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Berlin, Germany, November 20-21, 2004
Communiqué

2. We welcomed the favourable macroeconomic environment in the world economy with high growth at low inflation rates. We expect that the macroeconomic environment will remain favourable in the next year. Many countries are implementing structural reforms to foster sustainable growth and financial stability. However, downside risks have increased due to oil price volatility, persisting external imbalances and geo-political concerns. Co-operation between oil producers and consumers to ensure adequate supply, investment to expand oil production capacity, improvements in oil market transparency, greater energy efficiency and wider use of alternative sources of energy will contribute to improving the resilience and sustainability of the international economy and to more moderate oil prices in the medium term. We also discussed the impact of current macro-economic conditions, in particular oil prices, on many of the poorest countries and the adverse effects on their development prospects. We underscored the importance of medium-term fiscal consolidation in the United States, continued structural reforms to boost growth in Europe and Japan, and, in emerging Asia, steps towards greater exchange rate flexibility, supported by continued financial sector reform, as appropriate.

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Xianghe, China, October 15-16, 2005
Communiqué

2. We welcomed the ongoing expansion of the world economy, while recognizing low growth and increasing poverty in some developing countries. We also emphasized that the risks — long lasting high and volatile oil price, widening global imbalances and rising protectionist sentiments — are to the downside and could exacerbate uncertainties and aggravate global economic and financial vulnerabilities. We agreed addressing them must be done in a way that sustains strong global economic growth and takes account of shared responsibilities. Bearing in mind our shared responsibilities, we are determined to implement the necessary fiscal, monetary and exchange rate policies, and accelerate structural adjustments to resolve these imbalances and overcome these risks.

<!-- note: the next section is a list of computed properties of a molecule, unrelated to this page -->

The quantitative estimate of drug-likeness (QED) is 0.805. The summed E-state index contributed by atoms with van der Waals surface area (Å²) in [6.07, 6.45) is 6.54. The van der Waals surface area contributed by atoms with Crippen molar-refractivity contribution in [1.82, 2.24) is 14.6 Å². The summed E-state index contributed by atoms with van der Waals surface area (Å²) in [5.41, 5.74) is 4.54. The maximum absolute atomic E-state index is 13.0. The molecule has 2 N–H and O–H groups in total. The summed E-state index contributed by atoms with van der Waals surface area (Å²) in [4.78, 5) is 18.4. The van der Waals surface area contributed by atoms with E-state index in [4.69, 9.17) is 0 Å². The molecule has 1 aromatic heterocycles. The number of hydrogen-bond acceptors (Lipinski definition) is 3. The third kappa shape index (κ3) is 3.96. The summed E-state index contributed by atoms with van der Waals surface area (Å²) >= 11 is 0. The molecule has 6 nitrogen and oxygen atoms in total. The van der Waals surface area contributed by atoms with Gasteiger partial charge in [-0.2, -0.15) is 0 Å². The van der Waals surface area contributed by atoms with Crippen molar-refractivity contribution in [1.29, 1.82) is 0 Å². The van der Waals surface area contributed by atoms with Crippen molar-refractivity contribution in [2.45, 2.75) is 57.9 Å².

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Xianghe, China, October 15-16, 2005
G20 Reform Agenda 2005

2. The United States has seen important developments in tax, trade, corporate governance, education, and energy policies to enhance growth. Future tax, health, and pension policies could further support growth. Proposed reforms in pension funding include improvements in calculating and disclosing pension liabilities and restricting benefit increases. Healthcare reforms have also been proposed. Canada is focused on jobs, economic growth, and prosperity. It is committed to maintaining balanced budgets and sound monetary policy, building a highly-skilled, adaptable and inclusive workforce, encouraging greater private sector involvement in research and development, making the regulatory system more transparent, accountable and adaptable and maintaining a fair, efficient and competitive tax system. Argentina is emphasizing the need to correct imbalances as evidenced by capital flow instability and foreign exchange crises, and distortions of free international commerce through taxes and subsidies. Brazil will continue to strengthen its sound macroeconomic framework, which has already resulted in higher growth, sustained price stability and significant job creation, while improving the quality of public expenditure. For Mexico high priority is placed on achieving the equilibrium between public revenue and expenditure. Mexico is also determined to invest in physical and human capital, reduce poverty and inequality, including through public expenditure that emphasizes social development and infrastructure.